IGN’s Re-Review policy is a good idea, in theory

SimCity Panoramic_656x369

IGN announced earlier today that they are changing their review policy for particular titles that have the capacity to transform themselves over their lifespan. Re-reviews will be done on popular games that have been updated, patched, or stuffed full of DLC that it warrants a second look. Since NAG Online is tied in, in the background, with IGN through IGN Africa, it’s a policy that some of the staff manning IGN Africa have to take up as well. Its an interesting change and, I guess, mirrors some of the things being done at Polygon and addresses (but doesn’t yet solve) a few issues I raised in an earlier column, Should Day One reviews be delayed?

There’s a few things to take note of with this announcement, though. Despite the good intentions and the lip service it’ll be paying to games that truly deserve a second chance (along with the extra advertising revenue and the good publicity for the game developer/publisher involved), there are some angles that need to be addressed as they take this further.

It can’t be applied to all games in all genres

The Last of Us: Left Behind

One of the aspects of a re-review policy that needs to be kept in mind is that not all games will benefit from this kind of thing. It’s expected, for example, that Battlefield 4’s multiplayer will be fixed over time and won’t be drastically changed from what it currently looks like. The same goes for games like Call of Duty, sports titles, RPGs or adventure titles like The Last of Us. Many of these games don’t see the kinds of changes that would distinctly change their character and for that reason alone, the majority of titles won’t see a revisitation. As IGN’s Reviews Editor, Dan Stapleton writes;

“While there are still many fire-and-forget releases that come and go as they always have, many more are constantly growing and changing after release. Through major patches and free content updates, a game that’s merely okay at release can become something good or even great just a few months later, and remain popular for years to come. A review set in stone can unintentionally mislead people seeking new experiences away from something we believe they’d enjoy if they pick it up today, and that’s contrary to our goals as critics and as gamers.”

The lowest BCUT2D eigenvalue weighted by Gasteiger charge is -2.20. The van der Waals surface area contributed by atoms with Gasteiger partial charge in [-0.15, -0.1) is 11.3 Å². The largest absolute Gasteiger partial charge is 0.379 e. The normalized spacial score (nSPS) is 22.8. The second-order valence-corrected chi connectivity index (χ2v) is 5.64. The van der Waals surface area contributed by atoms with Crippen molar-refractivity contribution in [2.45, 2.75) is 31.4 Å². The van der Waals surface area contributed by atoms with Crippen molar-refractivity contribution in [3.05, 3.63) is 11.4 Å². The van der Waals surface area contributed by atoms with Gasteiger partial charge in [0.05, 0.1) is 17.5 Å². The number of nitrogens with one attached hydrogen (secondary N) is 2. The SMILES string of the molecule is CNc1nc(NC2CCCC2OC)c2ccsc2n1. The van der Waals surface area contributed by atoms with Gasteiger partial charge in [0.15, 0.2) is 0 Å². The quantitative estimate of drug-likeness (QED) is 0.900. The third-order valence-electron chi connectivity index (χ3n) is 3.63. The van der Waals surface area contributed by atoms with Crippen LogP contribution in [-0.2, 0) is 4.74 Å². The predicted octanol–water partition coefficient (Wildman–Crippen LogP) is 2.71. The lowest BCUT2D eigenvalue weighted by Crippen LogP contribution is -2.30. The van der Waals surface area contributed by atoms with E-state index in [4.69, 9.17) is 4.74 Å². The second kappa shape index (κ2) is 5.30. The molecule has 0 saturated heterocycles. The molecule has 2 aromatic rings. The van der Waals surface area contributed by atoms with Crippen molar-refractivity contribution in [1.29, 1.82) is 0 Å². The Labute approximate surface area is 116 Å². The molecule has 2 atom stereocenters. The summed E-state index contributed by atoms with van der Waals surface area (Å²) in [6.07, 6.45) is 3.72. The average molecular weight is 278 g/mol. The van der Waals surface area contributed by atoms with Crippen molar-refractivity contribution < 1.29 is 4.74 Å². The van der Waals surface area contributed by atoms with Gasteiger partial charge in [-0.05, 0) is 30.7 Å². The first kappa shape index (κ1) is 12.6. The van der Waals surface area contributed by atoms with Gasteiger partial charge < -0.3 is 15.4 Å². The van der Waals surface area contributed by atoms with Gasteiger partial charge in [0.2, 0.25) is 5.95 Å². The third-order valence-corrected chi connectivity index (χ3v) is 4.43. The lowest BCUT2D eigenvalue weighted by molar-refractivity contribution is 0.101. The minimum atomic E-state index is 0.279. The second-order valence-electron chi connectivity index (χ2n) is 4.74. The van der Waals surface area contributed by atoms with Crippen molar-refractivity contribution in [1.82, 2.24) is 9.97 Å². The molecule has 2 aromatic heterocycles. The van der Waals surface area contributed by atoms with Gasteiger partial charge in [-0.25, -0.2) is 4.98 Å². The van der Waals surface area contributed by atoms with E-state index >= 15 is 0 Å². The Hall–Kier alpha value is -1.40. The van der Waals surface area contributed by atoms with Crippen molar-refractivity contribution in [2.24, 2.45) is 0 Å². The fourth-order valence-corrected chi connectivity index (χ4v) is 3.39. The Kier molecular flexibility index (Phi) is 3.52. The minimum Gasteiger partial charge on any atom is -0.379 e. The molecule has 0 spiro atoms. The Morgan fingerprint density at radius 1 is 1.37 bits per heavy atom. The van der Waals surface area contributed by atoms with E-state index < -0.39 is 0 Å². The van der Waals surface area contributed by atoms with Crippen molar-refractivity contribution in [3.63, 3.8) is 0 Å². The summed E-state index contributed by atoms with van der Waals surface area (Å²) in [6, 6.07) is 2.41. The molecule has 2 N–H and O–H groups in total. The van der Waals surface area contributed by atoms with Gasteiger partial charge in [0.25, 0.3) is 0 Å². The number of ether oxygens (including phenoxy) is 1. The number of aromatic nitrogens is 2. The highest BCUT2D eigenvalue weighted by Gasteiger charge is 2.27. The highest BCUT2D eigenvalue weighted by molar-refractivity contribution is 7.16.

So it’s more going to help games like League of Legends and DOTA2 to gain better scores and more fans through a revisitation of their offering and others like SimCity, Hearthstone and even GTA Online may see a re-review in the future. This would work particularly well for games that have emergent gameplay like DayZ Standalone or Minecraft and would be a definite change to the way free-to-play/pay-to-win games are assessed.

I’d certainly enjoy it if, for example, Gran Turismo 6 saw the same treatment. GT5 on launch was nothing like the game included in GT5: Academy Edition. Polyphony Digital’s changes to single and online multiplayer made it so much more fun and challenging and GT6 will probably continue that trend. In fact, it would be interesting to see how racing games with an online component change over time, especially with regards to how the community changes as people’s skill in the game goes up and the racers get tighter and more competitive.

But does this change launch reviews?

More specifically, does this address my questions in my earlier column as to whether launch reviews were being generally representative of the game and the experience that most people would get from it? Probably not. If it was possible to re-review all games that achieved commercial success or gained a cult following then perhaps that would open up the avenue for reviewers, journalists and Lets Players on Youtube to be more open and honest about the game as it stood for them on launch day.

No-one talked about the myriad of issues surrounding Battlefield 4, few people questioned the claims by Maxis that SimCity had to be online to work properly and provide a good experience and even fewer people called out Forza 5 for mixing in microtransactions with a pay-to-win model and massively reducing the visual quality from what was shown at E3 2013. I saw hundreds of people last year on forums around the world become burned by games that had positive reviews, but didn’t handle too well once the public got hold of them.

Note that not everyone is affected by the problems that come with the launches of titles such as these, but it is a problem that has been increasing in frequency thanks to the internet age. Even without something like this, I maintain that a game that is largely broken on launch should not get a good overall score.

However, re-reviews open up the avenue for writers to be more critical of game releases because there’s every chance that they can improve over time. In a similar vein to Cliff Blezinski’s comment that the $60 Day-one-on-disc model for game launches isn’t working anymore (never mind what merits that argument may or may not hold), the truth is that games have changed significantly in the past decade since the release of Half-Life 2 and Steam (what I consider the turning point of the industry to what it is today). Perhaps it’s time for some people to sit back and consider how to review games in the future because their delivery methods have drastically changed how they’re packaged and delivered to consumers.

Hype will still be hype and people will still be disappointed with how games handle in reviews but that’s the way things are today. Its not possible to please everyone but it is possible to please most people with a good game. So, I personally hope that a policy change like this allows good games to be honoured properly, as well as warn gamers against those that have not fared well following a release.

Source: IGN Africa

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